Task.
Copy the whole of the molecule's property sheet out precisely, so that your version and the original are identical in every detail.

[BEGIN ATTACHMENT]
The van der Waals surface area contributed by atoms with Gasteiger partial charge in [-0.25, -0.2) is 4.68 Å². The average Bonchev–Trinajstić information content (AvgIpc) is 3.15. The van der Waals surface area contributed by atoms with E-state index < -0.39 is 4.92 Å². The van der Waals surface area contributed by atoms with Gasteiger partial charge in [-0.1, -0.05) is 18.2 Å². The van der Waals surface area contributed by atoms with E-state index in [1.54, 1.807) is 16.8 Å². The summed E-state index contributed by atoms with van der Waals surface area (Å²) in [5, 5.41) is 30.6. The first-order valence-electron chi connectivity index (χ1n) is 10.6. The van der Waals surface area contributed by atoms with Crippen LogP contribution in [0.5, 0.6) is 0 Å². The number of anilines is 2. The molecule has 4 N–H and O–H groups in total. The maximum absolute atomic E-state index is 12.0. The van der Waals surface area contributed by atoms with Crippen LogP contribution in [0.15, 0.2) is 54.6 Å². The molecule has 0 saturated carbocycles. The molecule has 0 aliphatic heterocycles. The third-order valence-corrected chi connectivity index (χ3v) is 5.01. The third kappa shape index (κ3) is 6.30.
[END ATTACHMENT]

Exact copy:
The van der Waals surface area contributed by atoms with Gasteiger partial charge in [-0.25, -0.2) is 4.68 Å². The average Bonchev–Trinajstić information content (AvgIpc) is 3.15. The van der Waals surface area contributed by atoms with E-state index < -0.39 is 4.92 Å². The van der Waals surface area contributed by atoms with Gasteiger partial charge in [-0.1, -0.05) is 18.2 Å². The van der Waals surface area contributed by atoms with E-state index in [1.54, 1.807) is 16.8 Å². The summed E-state index contributed by atoms with van der Waals surface area (Å²) in [5, 5.41) is 30.6. The first-order valence-electron chi connectivity index (χ1n) is 10.6. The van der Waals surface area contributed by atoms with Crippen LogP contribution in [0.5, 0.6) is 0 Å². The number of anilines is 2. The molecule has 4 N–H and O–H groups in total. The maximum absolute atomic E-state index is 12.0. The van der Waals surface area contributed by atoms with Crippen LogP contribution in [0.15, 0.2) is 54.6 Å². The molecule has 0 saturated carbocycles. The molecule has 0 aliphatic heterocycles. The third-order valence-corrected chi connectivity index (χ3v) is 5.01. The third kappa shape index (κ3) is 6.30.